holding that plaintiff could not rely on the defense of waiver "if it could exist at all," without properly pleading itSummary of this case from Allstate Insurance Company v. Jean-Pierre
A life insurance policy declared that if the insured was not in sound health at the date of issuance or if before said date he has had any pulmonary disease, then the company might declare the policy void. The insured was not in sound health at that time and for some time previous had had pulmonary tuberculosis. Held that a good defense to an action on the policy was established. That the insured did not know she had this disease could not avail the plaintiff, nor would the fact that she was examined by the company's physician who reported her to be in sound health establish a waiver of the conditions in the policy, which if it could in any event be found to exist would have to rest on the further fact that the physician discovered or ought to have discovered that she was suffering from tuberculosis.
Argued December 1st, 1931
Decided February 16th, 1932.
ACTION to recover the proceeds of an insurance policy, brought to the Court of Common Pleas for the Judicial District of Waterbury and tried to the court, Beardsley, J.; judgment for the plaintiff and appeal by the defendant. Error and cause remanded.
Walter E. Monagan, for the appellant (defendant).
William K. Lawlor, for the appellee (plaintiff).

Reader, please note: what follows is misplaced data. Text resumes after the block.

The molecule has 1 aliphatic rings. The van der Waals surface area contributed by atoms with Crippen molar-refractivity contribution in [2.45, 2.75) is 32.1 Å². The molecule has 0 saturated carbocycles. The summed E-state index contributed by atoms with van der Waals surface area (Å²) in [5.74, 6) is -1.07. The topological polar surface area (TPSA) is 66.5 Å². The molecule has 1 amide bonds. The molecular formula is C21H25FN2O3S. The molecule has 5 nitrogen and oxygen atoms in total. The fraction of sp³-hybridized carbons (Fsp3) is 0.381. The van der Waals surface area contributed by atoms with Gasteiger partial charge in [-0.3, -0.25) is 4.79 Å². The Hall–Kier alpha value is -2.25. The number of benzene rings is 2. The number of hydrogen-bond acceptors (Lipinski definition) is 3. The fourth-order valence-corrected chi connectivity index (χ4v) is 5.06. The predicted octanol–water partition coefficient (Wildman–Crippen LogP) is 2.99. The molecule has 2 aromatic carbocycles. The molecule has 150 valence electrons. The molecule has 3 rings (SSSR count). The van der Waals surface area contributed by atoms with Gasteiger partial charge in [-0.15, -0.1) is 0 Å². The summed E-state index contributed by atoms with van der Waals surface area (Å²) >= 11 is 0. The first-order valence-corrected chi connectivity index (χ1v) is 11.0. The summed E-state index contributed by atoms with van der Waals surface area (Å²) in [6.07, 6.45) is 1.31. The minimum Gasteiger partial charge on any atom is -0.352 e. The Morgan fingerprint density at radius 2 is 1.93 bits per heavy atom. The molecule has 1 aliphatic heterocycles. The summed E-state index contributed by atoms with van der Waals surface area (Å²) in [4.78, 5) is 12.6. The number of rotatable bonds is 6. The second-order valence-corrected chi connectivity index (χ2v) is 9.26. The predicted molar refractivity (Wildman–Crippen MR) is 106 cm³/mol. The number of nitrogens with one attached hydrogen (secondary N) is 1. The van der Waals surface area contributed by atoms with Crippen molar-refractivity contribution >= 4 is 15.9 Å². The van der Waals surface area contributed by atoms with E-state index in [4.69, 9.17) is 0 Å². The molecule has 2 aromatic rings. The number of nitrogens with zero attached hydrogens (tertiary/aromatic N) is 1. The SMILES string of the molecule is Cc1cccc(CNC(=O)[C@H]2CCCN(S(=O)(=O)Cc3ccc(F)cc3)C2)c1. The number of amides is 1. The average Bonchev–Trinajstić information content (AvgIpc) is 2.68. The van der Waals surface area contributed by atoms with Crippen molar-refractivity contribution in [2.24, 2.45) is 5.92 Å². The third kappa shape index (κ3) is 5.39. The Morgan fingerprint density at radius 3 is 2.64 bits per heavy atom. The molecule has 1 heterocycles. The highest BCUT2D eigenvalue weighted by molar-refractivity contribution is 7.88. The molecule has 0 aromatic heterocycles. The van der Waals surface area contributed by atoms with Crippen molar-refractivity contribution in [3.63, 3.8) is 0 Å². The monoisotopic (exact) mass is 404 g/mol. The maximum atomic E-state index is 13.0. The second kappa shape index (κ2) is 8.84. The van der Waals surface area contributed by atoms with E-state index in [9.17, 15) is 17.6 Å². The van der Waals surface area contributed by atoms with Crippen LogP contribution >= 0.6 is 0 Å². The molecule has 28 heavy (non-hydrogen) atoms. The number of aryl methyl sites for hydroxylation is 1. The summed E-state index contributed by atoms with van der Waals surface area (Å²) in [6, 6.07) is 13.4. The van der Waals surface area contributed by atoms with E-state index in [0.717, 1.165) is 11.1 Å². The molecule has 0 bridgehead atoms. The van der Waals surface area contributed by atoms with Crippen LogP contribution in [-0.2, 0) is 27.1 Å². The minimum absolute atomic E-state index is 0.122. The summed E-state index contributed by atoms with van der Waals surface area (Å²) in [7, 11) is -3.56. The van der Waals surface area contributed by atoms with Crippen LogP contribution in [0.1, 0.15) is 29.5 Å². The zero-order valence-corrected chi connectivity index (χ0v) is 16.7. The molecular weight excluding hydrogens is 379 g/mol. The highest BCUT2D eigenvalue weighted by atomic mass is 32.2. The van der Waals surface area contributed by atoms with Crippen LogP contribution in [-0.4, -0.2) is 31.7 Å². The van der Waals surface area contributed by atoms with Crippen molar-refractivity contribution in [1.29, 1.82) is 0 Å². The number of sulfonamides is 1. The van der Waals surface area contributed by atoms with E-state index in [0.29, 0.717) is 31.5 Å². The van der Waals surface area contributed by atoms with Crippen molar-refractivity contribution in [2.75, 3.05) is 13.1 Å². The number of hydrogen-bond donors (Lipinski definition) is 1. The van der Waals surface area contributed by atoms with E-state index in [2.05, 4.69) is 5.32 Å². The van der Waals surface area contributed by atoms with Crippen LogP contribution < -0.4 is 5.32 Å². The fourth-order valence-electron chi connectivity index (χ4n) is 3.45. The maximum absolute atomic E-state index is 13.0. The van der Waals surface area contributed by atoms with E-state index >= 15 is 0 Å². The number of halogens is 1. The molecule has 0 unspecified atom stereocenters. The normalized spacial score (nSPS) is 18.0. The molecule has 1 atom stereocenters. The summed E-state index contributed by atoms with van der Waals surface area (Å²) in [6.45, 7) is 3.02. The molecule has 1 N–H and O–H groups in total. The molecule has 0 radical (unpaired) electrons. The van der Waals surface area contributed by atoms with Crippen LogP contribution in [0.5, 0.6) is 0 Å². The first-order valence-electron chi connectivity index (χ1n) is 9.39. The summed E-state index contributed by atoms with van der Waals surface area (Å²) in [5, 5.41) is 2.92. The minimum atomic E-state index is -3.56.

The plaintiff sought to recover upon a policy of insurance issued upon the life of Anna Popowicz. The defendant claimed a breach of the following provision in the policy: "If, (1) the insured is not alive or is not in sound health on the date hereof; or if (2) . . . before said date, the insured had had any pulmonary disease . . . then, in any such case, the company may declare this policy void and the liability of the company in the case of any such declaration or in the case of any claim under this policy, shall be limited to the return of the premiums paid on the policy." If there was a breach of either or both of these provisions, in the absence of some countervailing circumstance, the defendant was not liable. Barker v. Metropolitan Life Ins. Co., 188 Mass. 542, 545, 74 N.E. 945; Packard v. Metropolitan Life Ins. Co., 72 N. H. 1, 54 A. 287; Metropolitan Life Ins. Co. v. Chappell, 151 Tenn. 299, 309, 269 S.W. 21; Logan v. New York Life Ins. Co., 107 Wash. 253, 181 P. 906; Murphy v. Metropolitan Life Ins. Co., 106 Minn. 112, 118 N.W. 355. It was not necessary that it should declare the policy void in order to resist liability when sued upon it after the death of the insured. Souza v. Metropolitan Life Ins. Co., 270 Mass. 189, 170 N.E. 62; Orsini v. Metropolitan Life Ins. Co., (N. J.), 154 A. 201. The trial court has found that the insured was not in sound health when the policy was issued and at that time had and for some time before had had pulmonary tuberculosis. Under the facts of this case a good defense to the action was established. That the insured did not know she had this disease or had suffered before the issue of the policy from anything more than temporary ailments and hence that she was not guilty of any wilful misrepresentation in her application for the policy, even if the finding of the trial court to this effect should be sustained, could not avail the plaintiff. The facts that she was examined by a physician representing the company before the policy was issued and that he reported her to be in sound health, would not in themselves be sufficient to establish a waiver of compliance with the conditions in the policy. Such a waiver, if it could exist at all, would have to rest upon the further fact that the physician discovered or ought in the exercise of reasonable care to have discovered that the insured was suffering from tuberculosis. But such a situation is not found. Nor could the plaintiff take advantage of it without proper pleading. Goldner v. Polak, 108 Conn. 534, 537, 143 A. 882.